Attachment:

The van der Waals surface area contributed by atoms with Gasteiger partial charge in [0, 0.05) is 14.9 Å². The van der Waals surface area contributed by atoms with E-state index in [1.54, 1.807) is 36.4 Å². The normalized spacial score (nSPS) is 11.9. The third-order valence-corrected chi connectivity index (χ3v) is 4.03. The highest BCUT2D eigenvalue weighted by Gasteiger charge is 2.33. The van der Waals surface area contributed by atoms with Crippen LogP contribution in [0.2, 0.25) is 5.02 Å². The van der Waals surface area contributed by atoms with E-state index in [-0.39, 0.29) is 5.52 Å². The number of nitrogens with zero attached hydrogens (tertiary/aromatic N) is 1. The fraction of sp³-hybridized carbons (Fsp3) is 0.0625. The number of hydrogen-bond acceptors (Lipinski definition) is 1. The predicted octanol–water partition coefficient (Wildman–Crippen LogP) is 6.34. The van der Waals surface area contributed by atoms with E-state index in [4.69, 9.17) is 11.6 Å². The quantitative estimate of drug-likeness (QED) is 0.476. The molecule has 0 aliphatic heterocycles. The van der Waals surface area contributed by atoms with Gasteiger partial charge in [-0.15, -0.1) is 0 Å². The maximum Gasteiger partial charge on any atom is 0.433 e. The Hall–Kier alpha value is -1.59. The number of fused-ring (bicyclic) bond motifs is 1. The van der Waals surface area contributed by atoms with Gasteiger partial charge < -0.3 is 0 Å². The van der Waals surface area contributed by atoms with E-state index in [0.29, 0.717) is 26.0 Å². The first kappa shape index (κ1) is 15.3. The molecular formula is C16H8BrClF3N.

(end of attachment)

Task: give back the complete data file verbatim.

The van der Waals surface area contributed by atoms with Gasteiger partial charge in [0, 0.05) is 14.9 Å². The van der Waals surface area contributed by atoms with E-state index in [1.54, 1.807) is 36.4 Å². The normalized spacial score (nSPS) is 11.9. The third-order valence-corrected chi connectivity index (χ3v) is 4.03. The highest BCUT2D eigenvalue weighted by Gasteiger charge is 2.33. The van der Waals surface area contributed by atoms with Crippen LogP contribution in [0.2, 0.25) is 5.02 Å². The van der Waals surface area contributed by atoms with E-state index in [-0.39, 0.29) is 5.52 Å². The number of nitrogens with zero attached hydrogens (tertiary/aromatic N) is 1. The fraction of sp³-hybridized carbons (Fsp3) is 0.0625. The number of hydrogen-bond acceptors (Lipinski definition) is 1. The predicted octanol–water partition coefficient (Wildman–Crippen LogP) is 6.34. The van der Waals surface area contributed by atoms with E-state index in [4.69, 9.17) is 11.6 Å². The quantitative estimate of drug-likeness (QED) is 0.476. The molecule has 0 aliphatic heterocycles. The van der Waals surface area contributed by atoms with Gasteiger partial charge in [-0.15, -0.1) is 0 Å². The maximum Gasteiger partial charge on any atom is 0.433 e. The Hall–Kier alpha value is -1.59. The number of fused-ring (bicyclic) bond motifs is 1. The van der Waals surface area contributed by atoms with Gasteiger partial charge < -0.3 is 0 Å². The van der Waals surface area contributed by atoms with E-state index in [0.29, 0.717) is 26.0 Å². The first kappa shape index (κ1) is 15.3. The molecular formula is C16H8BrClF3N.